Russia probes ‘aggressively promoted’ fidget spinners that ‘zombify’ youth
Russia’s consumer watchdog has launched an investigation into fidget spinners amid claims that Russian opposition groups are using the children’s toy to “zombify” youth.
It is the latest attempt by state media to explain away youth protests that have gripped the nation in recent months. The anti-corruption demonstrations held in March and June, organized by opposition leader Aleksei Navalny, were the largest in Russia in years.
In late May, Navalny was captured on camera spinning the small hand toy while awaiting trial in Moscow.
Russia’s consumer protection agency, Rospotrebnadzor, urged parents in a statement to be vigilant when buying the “aggressively promoted” fidget spinners and to supervise children playing with the toy. The watchdog has apparently teamed up with researchers to “study the influence” of the device on young people.
Fidget spinners — a small gadget that started as an aide for children with attention disorders like ADD — have become a global phenomenon among middle school-aged students. The toy, which has reached Tamagotchi-level popularity, has been banned in some schools in the United States as a distraction.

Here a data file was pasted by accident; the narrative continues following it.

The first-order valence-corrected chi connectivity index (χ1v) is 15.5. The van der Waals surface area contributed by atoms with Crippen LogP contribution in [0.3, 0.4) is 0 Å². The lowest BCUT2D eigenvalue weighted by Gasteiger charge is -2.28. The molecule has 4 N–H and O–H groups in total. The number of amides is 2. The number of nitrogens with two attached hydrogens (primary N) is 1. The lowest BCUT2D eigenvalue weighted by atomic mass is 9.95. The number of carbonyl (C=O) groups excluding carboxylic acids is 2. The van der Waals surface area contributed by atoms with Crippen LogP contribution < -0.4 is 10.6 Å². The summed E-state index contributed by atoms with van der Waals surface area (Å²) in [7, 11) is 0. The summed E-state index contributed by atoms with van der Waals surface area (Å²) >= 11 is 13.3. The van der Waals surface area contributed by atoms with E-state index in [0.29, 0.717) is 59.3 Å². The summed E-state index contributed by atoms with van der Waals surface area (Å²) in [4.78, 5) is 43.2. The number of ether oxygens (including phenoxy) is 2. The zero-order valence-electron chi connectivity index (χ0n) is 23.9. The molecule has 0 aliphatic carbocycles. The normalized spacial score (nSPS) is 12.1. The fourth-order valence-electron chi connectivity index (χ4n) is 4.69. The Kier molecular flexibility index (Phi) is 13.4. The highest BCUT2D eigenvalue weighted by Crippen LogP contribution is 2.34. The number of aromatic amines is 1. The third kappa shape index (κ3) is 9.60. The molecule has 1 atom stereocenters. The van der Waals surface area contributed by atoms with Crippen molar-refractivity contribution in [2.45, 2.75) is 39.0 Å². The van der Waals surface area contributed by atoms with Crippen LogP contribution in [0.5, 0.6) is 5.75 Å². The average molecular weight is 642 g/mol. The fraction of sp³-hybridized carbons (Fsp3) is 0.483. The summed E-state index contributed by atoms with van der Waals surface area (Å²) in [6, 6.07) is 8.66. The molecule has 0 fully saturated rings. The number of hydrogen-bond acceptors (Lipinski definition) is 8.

The Russian statement was released on the heels of a report on state-owned Rossiya 24, which claimed that the popular toys have been sold at anti-corruption rallies to lure in young supporters.
“Probably it is not a coincidence that they started selling the spinners at events by the opposition,” Rossiya 24 host Alexey Kazakov said.
In the report, Kazakov cites an Omsk-based journalist’s suggestion that the gadget could be used as “an instrument for zombifying” users, triggering a kind of “hypnosis.”
It was not the channel’s first segment on the device, which featured in another news broadcast that aired last month.
Fidget spinners “were already seen in the hands of a non-systemic opposition,” Kazakov claimed in the piece. Kazakov’s co-anchor, Nikolay Sokolov, raised suspicion over the provenance and dissemination of the toy.
“It’s a mystery why it only recently became so popular in Russia. Who is pushing it into the masses?” Sokolov asked, suggesting that fidget spinners had been sold at an opposition protest against corruption on June 12.
Russian independent journalist Alexey Kovalev was among those to call the bizarre broadcast into question, tweeting: “Fidget spinners are used by opposition to pacify followers and distract them from real issues. Because that’s what opposition usually does.”